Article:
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Sunday, April 17, 2016

Johan Zoffany

Tribuna of the Uffizi, 1772-77, Johan Zoffany
Pounci, our coffee table
conversation piece.
Just about everyone has heard the term, "conversation piece." Usually it refers to some unusual knickknack sitting on a coffee table serving no other purpose than to keep dust from settling in its footprint. I suppose the term originated in refer-ence to an item being a convenient subject of strained conversation during lulls when no other topics arose. We've got any number of them though they never appear on the coffee table. We've got a cat named Pounci which thinks that's her prerogative. In effect she's made herself our live feline conversation piece. As conversation pieces go, I've never considered it worth the effort to persuade her otherwise. She has, in fact, dutifully precipitate a conversation or two over the years. Actually, conversation not withstanding, the term denoted small paintings, not quite miniatures, and not tiny sculptural knickknacks, though they some-times sat on their own little easels. Most often they were family group portraits. One of the painters responsible for such works was the German-born, but largely British, portrait artist named Johan Zoffany.

Zoffany enjoyed painting himself "in character"
Johan Zoffany Self-portrait as
David with the head of Goliath, 1755
He was, indeed, of Bohemian origin. Johannes Josephus Zaufallij was born in Frankfurt in 1733. Following his training in southern Germany and later, Rome, Zoffany arrived in London around 1760 at the age of twenty-seven, where he was to remain for the next fifty years until his death in 1810. His Self-portrait as David with the head of Goliath, (left), from 1755, says much about the young artist's ego and personality. He was twenty-two at the time. Zoffany initially worked with the clockmaker, Stephen Rambolt, painting vignettes for his clock faces. However, by 1764 Zoffany was enjoying the patronage of the royal family. King George III and Queen Charlotte loved his charmingly informal scenes such as Queen Charlotte and Her Two Eldest Sons (below), from 1765, in which the queen is shown with two of her children, inside Buckingham House. (If that's informal, it's hard to imagine a formal portrait.) He also was popular with the Austrian Imperial family as well and in 1776 was created "Baron" by the Empress Maria Theresa.

Queen Charlotte with her Two Eldest Sons, 1765, Johan Zoffany
David Garrick in Vanbrugh's
Provoked Wife,  1763, Johann Zoffany
In 1769, Johan Zoffany was a founding member of the new Royal Academy, and came to enjoyed great popularity for his society and theatrical portraits. He painted many prominent actors and actresses. One in particular, David Garrick in Vanbrugh's Provoked Wife (right) dating from 1763, I found especially humorous. Zoffany was a master of what has been called the "theatrical conversation piece", a sub-set of the "conversation piece" genre mentioned earlier, which arose with the middle classes in the 18th century. This art item actually developed mostly in the Netherlands and France before becoming popular in Britain from about 1720. Zoffany has been described by one critic as "the real creator and master of this genre."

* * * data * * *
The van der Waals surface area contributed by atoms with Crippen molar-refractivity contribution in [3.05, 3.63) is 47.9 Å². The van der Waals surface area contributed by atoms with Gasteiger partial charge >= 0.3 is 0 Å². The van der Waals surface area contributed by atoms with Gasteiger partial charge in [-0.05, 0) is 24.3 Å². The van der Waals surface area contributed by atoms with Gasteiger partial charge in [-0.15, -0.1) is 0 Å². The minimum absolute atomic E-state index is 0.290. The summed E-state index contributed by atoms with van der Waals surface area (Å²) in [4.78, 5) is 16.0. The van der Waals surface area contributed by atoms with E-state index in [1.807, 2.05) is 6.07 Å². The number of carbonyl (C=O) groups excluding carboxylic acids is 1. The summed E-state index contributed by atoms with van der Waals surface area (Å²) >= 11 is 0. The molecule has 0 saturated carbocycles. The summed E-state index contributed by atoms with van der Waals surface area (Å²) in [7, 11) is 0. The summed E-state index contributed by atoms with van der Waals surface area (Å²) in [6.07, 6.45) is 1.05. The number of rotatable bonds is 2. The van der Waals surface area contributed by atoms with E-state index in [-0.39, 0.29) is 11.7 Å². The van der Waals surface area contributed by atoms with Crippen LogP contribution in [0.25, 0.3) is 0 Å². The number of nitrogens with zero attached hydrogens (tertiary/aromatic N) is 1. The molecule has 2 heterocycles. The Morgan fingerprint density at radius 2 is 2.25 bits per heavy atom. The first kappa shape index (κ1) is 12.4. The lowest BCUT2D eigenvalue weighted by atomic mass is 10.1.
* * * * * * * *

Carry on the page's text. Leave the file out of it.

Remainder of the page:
The portraits of the Academicians of the Royal Academy, 1771-72,  Johan Zoffany
George III, 1771, Johann Zoffany
Over the years, Zoffany's little con-versation pieces grew into gargantuan group portraits heavily cluttered with minute details. He was especially known for producing paintings with large casts of people and works of art, each easily recognizable by their contemporaries. In paintings like The Tribuna of the Uffizi (top) he carried this fidelity to an extreme degree. The Tribuna was already displayed in the typically cluttered 18th-century manner with many objects hanging in a small area. Zoffany not only stacked an incredible number of paintings high on the walls, he then added to the overwhelming clutter by having other works brought into the small octagonal gallery space from other parts of the Uffizi.

Plunder of the King's Wine Cellar, 10th August 1792, Johan Zoffany
Zoffany's Plunder of the King's Wine Cellar, 10th August, 1793 (above) depicts a contemporary incident from the French Revolution, and is typical of the artist's daring inclusion of large numbers of figures in his compositions. As he became more and more successful, Zoffany lived in India for a time, where his Cock Fight (below) originated around 1785. On one trip abroad, during his return to England, he was shipwrecked off the Andaman Islands (located between India and Malaysia). The survivors held a lottery in which the loser (a sailor) was eaten. The 20th-century art historian, William Dalrymple, thus describes Zoffany as having been "the first and last Royal Academician to have become a cannibal."

Cock Fight, 1784-86, Johann Zoffany, is set in India.

Charles Townley and Friends in his Library,
1782, Zoffany


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